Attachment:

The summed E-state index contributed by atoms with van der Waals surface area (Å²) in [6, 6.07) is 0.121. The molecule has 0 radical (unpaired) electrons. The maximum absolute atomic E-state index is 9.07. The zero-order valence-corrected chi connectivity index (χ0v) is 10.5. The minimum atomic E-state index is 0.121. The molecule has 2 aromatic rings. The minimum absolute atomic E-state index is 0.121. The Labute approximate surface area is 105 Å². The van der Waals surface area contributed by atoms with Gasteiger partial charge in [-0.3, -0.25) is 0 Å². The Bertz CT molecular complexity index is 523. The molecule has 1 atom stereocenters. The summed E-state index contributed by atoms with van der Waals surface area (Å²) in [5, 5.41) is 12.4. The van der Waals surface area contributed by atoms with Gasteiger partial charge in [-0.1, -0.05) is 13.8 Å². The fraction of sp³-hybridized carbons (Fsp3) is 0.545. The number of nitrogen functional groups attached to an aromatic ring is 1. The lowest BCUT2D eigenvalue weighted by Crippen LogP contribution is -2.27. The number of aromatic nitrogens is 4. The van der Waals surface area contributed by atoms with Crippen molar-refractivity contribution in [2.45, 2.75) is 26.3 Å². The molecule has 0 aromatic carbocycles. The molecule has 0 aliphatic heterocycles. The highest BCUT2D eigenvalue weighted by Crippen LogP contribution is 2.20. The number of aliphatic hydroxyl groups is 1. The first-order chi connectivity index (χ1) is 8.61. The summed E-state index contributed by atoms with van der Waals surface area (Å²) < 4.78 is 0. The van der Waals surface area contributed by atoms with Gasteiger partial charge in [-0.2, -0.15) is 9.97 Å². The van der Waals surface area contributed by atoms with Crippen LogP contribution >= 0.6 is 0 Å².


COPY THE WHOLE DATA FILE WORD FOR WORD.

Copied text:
The summed E-state index contributed by atoms with van der Waals surface area (Å²) in [6, 6.07) is 0.121. The molecule has 0 radical (unpaired) electrons. The maximum absolute atomic E-state index is 9.07. The zero-order valence-corrected chi connectivity index (χ0v) is 10.5. The minimum atomic E-state index is 0.121. The molecule has 2 aromatic rings. The minimum absolute atomic E-state index is 0.121. The Labute approximate surface area is 105 Å². The van der Waals surface area contributed by atoms with Gasteiger partial charge in [-0.3, -0.25) is 0 Å². The Bertz CT molecular complexity index is 523. The molecule has 1 atom stereocenters. The summed E-state index contributed by atoms with van der Waals surface area (Å²) in [5, 5.41) is 12.4. The van der Waals surface area contributed by atoms with Gasteiger partial charge in [-0.1, -0.05) is 13.8 Å². The fraction of sp³-hybridized carbons (Fsp3) is 0.545. The number of nitrogen functional groups attached to an aromatic ring is 1. The lowest BCUT2D eigenvalue weighted by Crippen LogP contribution is -2.27. The number of aromatic nitrogens is 4. The van der Waals surface area contributed by atoms with Crippen molar-refractivity contribution in [2.45, 2.75) is 26.3 Å². The molecule has 0 aromatic carbocycles. The molecule has 0 aliphatic heterocycles. The highest BCUT2D eigenvalue weighted by Crippen LogP contribution is 2.20. The number of aliphatic hydroxyl groups is 1. The first-order chi connectivity index (χ1) is 8.61. The summed E-state index contributed by atoms with van der Waals surface area (Å²) < 4.78 is 0. The van der Waals surface area contributed by atoms with Gasteiger partial charge in [-0.2, -0.15) is 9.97 Å². The van der Waals surface area contributed by atoms with Crippen LogP contribution >= 0.6 is 0 Å².